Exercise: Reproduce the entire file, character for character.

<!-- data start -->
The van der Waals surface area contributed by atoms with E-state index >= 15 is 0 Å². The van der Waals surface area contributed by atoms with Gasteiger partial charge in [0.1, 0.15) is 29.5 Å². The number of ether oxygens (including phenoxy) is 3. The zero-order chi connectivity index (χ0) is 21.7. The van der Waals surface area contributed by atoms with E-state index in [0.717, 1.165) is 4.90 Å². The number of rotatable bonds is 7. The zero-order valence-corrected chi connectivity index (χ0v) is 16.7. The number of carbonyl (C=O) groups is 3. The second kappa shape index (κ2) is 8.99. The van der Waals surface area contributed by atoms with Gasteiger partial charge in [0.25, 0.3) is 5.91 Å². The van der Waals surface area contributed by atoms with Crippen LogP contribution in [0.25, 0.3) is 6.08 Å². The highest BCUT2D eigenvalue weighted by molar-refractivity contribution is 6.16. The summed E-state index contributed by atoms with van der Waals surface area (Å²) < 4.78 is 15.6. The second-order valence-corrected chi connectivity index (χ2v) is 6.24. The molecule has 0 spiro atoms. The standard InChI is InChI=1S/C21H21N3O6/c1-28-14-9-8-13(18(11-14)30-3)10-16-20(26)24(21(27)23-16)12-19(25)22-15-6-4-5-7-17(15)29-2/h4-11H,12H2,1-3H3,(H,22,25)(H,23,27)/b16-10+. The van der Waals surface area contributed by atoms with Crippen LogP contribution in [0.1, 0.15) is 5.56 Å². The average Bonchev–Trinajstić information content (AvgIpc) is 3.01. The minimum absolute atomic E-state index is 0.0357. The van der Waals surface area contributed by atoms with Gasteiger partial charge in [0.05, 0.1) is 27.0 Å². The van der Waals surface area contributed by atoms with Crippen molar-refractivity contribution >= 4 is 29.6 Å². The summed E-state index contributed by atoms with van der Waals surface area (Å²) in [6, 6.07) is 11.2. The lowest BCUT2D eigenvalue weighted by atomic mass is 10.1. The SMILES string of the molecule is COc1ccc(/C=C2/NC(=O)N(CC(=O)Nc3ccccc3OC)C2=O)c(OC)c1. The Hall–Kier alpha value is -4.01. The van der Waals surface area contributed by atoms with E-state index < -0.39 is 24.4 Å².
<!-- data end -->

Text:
The van der Waals surface area contributed by atoms with E-state index >= 15 is 0 Å². The van der Waals surface area contributed by atoms with Gasteiger partial charge in [0.1, 0.15) is 29.5 Å². The number of ether oxygens (including phenoxy) is 3. The zero-order chi connectivity index (χ0) is 21.7. The van der Waals surface area contributed by atoms with E-state index in [0.717, 1.165) is 4.90 Å². The number of rotatable bonds is 7. The zero-order valence-corrected chi connectivity index (χ0v) is 16.7. The number of carbonyl (C=O) groups is 3. The second kappa shape index (κ2) is 8.99. The van der Waals surface area contributed by atoms with Gasteiger partial charge in [0.25, 0.3) is 5.91 Å². The van der Waals surface area contributed by atoms with Crippen LogP contribution in [0.25, 0.3) is 6.08 Å². The highest BCUT2D eigenvalue weighted by molar-refractivity contribution is 6.16. The summed E-state index contributed by atoms with van der Waals surface area (Å²) < 4.78 is 15.6. The second-order valence-corrected chi connectivity index (χ2v) is 6.24. The molecule has 0 spiro atoms. The standard InChI is InChI=1S/C21H21N3O6/c1-28-14-9-8-13(18(11-14)30-3)10-16-20(26)24(21(27)23-16)12-19(25)22-15-6-4-5-7-17(15)29-2/h4-11H,12H2,1-3H3,(H,22,25)(H,23,27)/b16-10+. The van der Waals surface area contributed by atoms with Crippen LogP contribution in [0.1, 0.15) is 5.56 Å². The average Bonchev–Trinajstić information content (AvgIpc) is 3.01. The minimum absolute atomic E-state index is 0.0357. The van der Waals surface area contributed by atoms with Gasteiger partial charge in [0.05, 0.1) is 27.0 Å². The van der Waals surface area contributed by atoms with Crippen molar-refractivity contribution >= 4 is 29.6 Å². The summed E-state index contributed by atoms with van der Waals surface area (Å²) in [6, 6.07) is 11.2. The lowest BCUT2D eigenvalue weighted by atomic mass is 10.1. The SMILES string of the molecule is COc1ccc(/C=C2/NC(=O)N(CC(=O)Nc3ccccc3OC)C2=O)c(OC)c1. The Hall–Kier alpha value is -4.01. The van der Waals surface area contributed by atoms with E-state index < -0.39 is 24.4 Å².